Bond Market Vigilantes No Check on Fiscal Excess
I have an op-ed in today’s SMH questioning whether higher inflation and interest rates are the most likely outcome from the fiscal policy excesses that have followed the global financial crisis. Classical liberals fret about rising inflation and interest rates, but this is not entirely consistent with their view that the expansion of the state is bad for long-run growth prospects, which could be expected to depress both. This is not necessarily good news for bonds, as it points to an environment of depressed returns across all asset classes.
The latest unsolicited review copy to cross my desk is Accelerating out of the Great Recession: How to Win in a Slow-Growth Economy, by two partners at the Boston Consulting Group. Like many business books, it is useful mainly for what it tells us about the zeitgeist. The sub-title says a lot about current expectations for future growth, but I was also struck by this recommendation from the authors:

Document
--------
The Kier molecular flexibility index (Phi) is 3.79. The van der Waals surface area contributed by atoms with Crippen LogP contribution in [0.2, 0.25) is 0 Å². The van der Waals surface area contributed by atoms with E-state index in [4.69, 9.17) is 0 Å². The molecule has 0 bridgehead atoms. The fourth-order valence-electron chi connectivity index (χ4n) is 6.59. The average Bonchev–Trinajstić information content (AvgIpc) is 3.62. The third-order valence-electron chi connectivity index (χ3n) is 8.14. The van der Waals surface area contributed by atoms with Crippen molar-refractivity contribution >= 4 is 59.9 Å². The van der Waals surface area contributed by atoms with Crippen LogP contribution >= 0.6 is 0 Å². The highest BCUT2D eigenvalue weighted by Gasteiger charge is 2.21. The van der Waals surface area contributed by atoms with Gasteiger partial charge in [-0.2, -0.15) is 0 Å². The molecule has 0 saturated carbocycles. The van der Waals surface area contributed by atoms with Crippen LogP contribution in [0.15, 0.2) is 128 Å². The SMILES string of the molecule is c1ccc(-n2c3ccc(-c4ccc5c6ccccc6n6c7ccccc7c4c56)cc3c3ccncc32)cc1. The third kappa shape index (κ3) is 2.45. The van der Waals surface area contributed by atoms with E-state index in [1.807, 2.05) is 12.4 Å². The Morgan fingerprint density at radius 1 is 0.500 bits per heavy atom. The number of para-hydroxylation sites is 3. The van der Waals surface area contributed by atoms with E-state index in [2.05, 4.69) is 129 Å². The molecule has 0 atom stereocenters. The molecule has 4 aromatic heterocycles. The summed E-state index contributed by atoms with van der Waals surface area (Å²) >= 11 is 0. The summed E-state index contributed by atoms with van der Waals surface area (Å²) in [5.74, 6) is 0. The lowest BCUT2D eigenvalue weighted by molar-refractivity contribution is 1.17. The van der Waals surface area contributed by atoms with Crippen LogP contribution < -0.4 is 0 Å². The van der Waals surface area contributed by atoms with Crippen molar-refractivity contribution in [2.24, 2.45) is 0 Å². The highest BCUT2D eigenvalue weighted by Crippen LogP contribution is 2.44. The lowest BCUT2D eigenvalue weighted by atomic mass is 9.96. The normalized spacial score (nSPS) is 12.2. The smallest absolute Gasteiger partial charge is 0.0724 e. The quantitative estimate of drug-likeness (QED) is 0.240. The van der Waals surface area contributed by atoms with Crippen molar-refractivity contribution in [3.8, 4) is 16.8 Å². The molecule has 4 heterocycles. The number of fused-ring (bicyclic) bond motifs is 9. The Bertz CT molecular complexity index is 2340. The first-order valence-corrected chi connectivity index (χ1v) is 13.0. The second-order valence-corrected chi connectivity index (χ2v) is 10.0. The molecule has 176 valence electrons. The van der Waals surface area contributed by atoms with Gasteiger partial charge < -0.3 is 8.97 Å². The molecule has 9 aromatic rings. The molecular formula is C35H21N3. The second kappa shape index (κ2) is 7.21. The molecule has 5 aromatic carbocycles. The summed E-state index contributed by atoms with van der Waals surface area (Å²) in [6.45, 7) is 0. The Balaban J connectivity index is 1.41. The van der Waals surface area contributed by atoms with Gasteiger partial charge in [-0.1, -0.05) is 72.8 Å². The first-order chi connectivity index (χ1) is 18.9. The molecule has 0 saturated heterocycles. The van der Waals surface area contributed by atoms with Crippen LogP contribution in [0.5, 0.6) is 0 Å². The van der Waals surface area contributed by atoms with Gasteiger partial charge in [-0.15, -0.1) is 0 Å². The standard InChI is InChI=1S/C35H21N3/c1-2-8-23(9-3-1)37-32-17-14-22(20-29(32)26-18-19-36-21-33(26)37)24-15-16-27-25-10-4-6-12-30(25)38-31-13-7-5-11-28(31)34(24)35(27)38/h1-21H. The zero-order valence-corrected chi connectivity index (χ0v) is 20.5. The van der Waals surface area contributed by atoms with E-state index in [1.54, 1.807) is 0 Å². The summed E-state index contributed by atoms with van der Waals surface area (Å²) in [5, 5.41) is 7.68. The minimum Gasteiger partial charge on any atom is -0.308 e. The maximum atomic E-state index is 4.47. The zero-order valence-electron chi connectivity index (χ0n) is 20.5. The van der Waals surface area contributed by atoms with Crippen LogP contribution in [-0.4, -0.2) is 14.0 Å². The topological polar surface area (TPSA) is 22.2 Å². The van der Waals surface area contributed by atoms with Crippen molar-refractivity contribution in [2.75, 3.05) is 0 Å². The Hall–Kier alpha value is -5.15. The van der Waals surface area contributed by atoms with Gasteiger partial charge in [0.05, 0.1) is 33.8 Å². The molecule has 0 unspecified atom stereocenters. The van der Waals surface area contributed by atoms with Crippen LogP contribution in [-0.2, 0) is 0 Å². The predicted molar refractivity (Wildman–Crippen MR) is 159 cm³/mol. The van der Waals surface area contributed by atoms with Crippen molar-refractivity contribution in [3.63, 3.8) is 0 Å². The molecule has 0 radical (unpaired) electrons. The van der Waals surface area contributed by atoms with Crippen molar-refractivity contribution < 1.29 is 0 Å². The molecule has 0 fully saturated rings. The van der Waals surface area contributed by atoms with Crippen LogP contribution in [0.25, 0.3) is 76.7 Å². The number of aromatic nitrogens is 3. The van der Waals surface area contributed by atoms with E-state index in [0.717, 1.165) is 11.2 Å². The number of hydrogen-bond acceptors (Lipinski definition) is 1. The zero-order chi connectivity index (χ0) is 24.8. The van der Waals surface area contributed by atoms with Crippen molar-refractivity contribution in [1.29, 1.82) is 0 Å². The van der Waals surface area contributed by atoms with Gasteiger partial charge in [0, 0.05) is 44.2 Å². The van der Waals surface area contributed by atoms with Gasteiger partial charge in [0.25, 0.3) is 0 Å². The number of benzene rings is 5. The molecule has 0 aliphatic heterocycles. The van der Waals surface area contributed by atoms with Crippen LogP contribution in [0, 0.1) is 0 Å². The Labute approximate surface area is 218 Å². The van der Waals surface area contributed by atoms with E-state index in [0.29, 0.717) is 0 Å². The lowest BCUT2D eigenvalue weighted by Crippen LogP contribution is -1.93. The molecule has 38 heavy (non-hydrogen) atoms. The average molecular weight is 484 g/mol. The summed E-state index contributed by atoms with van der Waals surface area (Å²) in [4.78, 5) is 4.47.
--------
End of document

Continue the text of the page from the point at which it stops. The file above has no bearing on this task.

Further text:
Prepare for government intervention and changes in the external environment, which will likely include a reduction in consumers’ disposable income and restrictions in free trade.
If this is what sells business books, then we have a problem and it’s not higher interest rates.
posted on 13 April 2010 by skirchner
in Economics, Financial Markets
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